Traffic stop leads to forgery probe

August 10, 2005|by DON AINES

A motorist running a red light more than a year ago prompted an investigation by Chambersburg police that led to the arrests of two men last week for selling forged identity papers and the arrests of others in the past year for possessing them.

One of the suspected forgers, Richard Bravo-Rivera, an illegal immigrant from Peru, was scheduled for a preliminary hearing in Franklin County Central Court but it was postponed, according to the Court Administrator's Office.

Police issued a release Tuesday that stated the department became involved April 19, 2004, when an officer pulled over a motorist for a traffic violation. Police discovered that the man's driver's license and insurance card were forged.


"Investigators with the State Farm Insurance Agency advised that they have been investigating an ongoing problem with the forged cards, mainly in the Philadelphia, New Jersey and New York areas," according to the release. The problem was spreading to other counties and also involved other insurance companies, according to the release.

In the following months, police began to look more closely at identification during traffic stops and at accident scenes, and more phony insurance cards turned up, along with forged resident-alien and U.S. Social Security cards, and foreign and domestic birth certificates and driver's licenses, the release stated.

Bravo-Rivera, 30, who was arrested Aug. 3 under the name Gabriel Angel Cruz, of 818 S. Fourth St., is charged with three counts of felony forgery. Pablo Olvera-Uribe, 34, of 368 W. Loudon St., was arrested Friday on three counts of felony forgery.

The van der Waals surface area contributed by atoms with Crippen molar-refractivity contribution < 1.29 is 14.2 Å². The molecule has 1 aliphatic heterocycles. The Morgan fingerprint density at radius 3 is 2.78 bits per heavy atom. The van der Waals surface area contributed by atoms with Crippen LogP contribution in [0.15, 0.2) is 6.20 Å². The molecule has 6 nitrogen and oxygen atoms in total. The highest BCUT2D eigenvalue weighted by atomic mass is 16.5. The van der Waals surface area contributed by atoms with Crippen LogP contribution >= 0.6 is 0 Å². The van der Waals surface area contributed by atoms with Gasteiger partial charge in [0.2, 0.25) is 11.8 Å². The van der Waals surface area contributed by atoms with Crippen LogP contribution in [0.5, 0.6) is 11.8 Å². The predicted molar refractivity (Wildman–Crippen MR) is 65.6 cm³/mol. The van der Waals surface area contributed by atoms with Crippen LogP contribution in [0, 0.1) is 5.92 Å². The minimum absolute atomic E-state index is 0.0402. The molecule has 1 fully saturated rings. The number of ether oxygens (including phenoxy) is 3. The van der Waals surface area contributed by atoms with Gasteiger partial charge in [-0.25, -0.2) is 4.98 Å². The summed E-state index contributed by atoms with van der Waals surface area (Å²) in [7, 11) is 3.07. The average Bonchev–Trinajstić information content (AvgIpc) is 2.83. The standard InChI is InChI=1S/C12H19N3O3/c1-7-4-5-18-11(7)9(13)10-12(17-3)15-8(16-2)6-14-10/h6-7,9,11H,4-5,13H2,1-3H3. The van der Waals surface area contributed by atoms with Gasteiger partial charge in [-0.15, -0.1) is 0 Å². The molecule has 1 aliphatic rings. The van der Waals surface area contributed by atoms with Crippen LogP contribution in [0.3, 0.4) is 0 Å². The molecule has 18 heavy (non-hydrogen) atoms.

Detective William Frisby said Tuesday, however, that a half-dozen or more people in Chambersburg might be dealing in the forged documents and neither of the men arrested last week was the original target of the investigation.

Police were originally looking into reports of documents being sold from a Hispanic-owned business downtown and several months ago brought in an undercover officer from the Pennsylvania State Police who tried unsuccessfully to set up the purchase of forged identity cards, Frisby said.

The department statement listed the names of 30 Hispanic men and four women who have been charged with possessing forged documents. Almost all live in Chambersburg, but people from Fayetteville, Pa., Biglerville, Pa., Orrtanna, Pa., York Springs, Pa., and Frederick, Md., also were charged.

"That's just the cases I'm investigating," Frisby said. Other officers have charged 50 or more people with similar offenses, he said.

Trafficking in the forgeries "definitely" extends into Maryland, he said.

Most of the charges arose from traffic accidents, and people arrested for drunken driving and other criminal offenses, Frisby said. The people paid $100 to $600 for identification, depending on the quality of the forgery and the number of documents they wanted forged.

Bravo-Rivera allegedly made the documents in his home using computers, laminators and other equipment seized in a search of his home following his arrest. Olvera-Uribe was taking photos and information from customers and then traveling to another state to have the cards made, Frisby said.

When he was arrested, Olvera-Uribe had 10 orders for documents, "and he said he was getting paid $30 each," Frisby said.

"They all have to have a Social Security card to get a job," Frisby said of the illegal aliens. Most of the phony documents, however, are easy to spot.

"Some of these are so bad, you know they're forged," Frisby said. Misspellings are common on the cards, he said.

Frisby said the investigation is continuing and the Social Security Administration is now involved to determine if federal laws were violated.

The Herald-Mail Articles